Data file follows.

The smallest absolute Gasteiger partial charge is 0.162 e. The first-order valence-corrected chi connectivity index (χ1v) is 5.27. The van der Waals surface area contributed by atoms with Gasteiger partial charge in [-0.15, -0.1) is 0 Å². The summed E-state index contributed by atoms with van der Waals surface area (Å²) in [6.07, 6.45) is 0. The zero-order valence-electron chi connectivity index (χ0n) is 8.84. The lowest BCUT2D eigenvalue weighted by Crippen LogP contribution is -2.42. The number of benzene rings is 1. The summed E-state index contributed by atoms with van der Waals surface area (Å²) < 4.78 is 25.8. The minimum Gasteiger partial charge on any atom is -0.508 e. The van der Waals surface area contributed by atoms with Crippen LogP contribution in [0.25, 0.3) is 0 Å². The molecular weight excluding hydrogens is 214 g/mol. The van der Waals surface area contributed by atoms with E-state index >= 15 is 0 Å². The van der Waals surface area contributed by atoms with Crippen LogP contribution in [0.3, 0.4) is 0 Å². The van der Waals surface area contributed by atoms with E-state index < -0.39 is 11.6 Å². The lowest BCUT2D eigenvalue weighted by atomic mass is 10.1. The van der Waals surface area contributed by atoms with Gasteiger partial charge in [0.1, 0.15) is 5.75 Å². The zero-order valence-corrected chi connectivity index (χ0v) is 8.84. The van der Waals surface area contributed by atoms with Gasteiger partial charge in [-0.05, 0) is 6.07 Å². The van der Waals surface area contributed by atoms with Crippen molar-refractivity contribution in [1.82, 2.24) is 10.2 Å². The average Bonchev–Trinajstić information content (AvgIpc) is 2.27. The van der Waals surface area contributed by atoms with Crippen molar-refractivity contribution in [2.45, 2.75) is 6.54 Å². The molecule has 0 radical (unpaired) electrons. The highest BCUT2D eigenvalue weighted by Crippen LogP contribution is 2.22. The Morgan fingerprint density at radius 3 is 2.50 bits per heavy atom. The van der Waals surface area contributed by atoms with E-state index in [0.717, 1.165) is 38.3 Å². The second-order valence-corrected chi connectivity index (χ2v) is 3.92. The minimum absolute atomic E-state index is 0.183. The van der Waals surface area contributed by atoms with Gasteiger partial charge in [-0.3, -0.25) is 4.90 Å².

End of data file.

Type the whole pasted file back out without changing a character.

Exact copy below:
The smallest absolute Gasteiger partial charge is 0.162 e. The first-order valence-corrected chi connectivity index (χ1v) is 5.27. The van der Waals surface area contributed by atoms with Gasteiger partial charge in [-0.15, -0.1) is 0 Å². The summed E-state index contributed by atoms with van der Waals surface area (Å²) in [6.07, 6.45) is 0. The zero-order valence-electron chi connectivity index (χ0n) is 8.84. The lowest BCUT2D eigenvalue weighted by Crippen LogP contribution is -2.42. The number of benzene rings is 1. The summed E-state index contributed by atoms with van der Waals surface area (Å²) < 4.78 is 25.8. The minimum Gasteiger partial charge on any atom is -0.508 e. The van der Waals surface area contributed by atoms with Crippen LogP contribution in [0.25, 0.3) is 0 Å². The molecular weight excluding hydrogens is 214 g/mol. The van der Waals surface area contributed by atoms with E-state index >= 15 is 0 Å². The van der Waals surface area contributed by atoms with Crippen LogP contribution in [0.3, 0.4) is 0 Å². The van der Waals surface area contributed by atoms with E-state index < -0.39 is 11.6 Å². The lowest BCUT2D eigenvalue weighted by atomic mass is 10.1. The van der Waals surface area contributed by atoms with Gasteiger partial charge in [0.1, 0.15) is 5.75 Å². The zero-order valence-corrected chi connectivity index (χ0v) is 8.84. The van der Waals surface area contributed by atoms with Gasteiger partial charge in [-0.05, 0) is 6.07 Å². The van der Waals surface area contributed by atoms with Crippen molar-refractivity contribution in [1.82, 2.24) is 10.2 Å². The average Bonchev–Trinajstić information content (AvgIpc) is 2.27. The van der Waals surface area contributed by atoms with Crippen molar-refractivity contribution in [2.45, 2.75) is 6.54 Å². The molecule has 0 radical (unpaired) electrons. The highest BCUT2D eigenvalue weighted by Crippen LogP contribution is 2.22. The Morgan fingerprint density at radius 3 is 2.50 bits per heavy atom. The van der Waals surface area contributed by atoms with E-state index in [0.717, 1.165) is 38.3 Å². The second-order valence-corrected chi connectivity index (χ2v) is 3.92. The minimum absolute atomic E-state index is 0.183. The van der Waals surface area contributed by atoms with Gasteiger partial charge in [-0.3, -0.25) is 4.90 Å².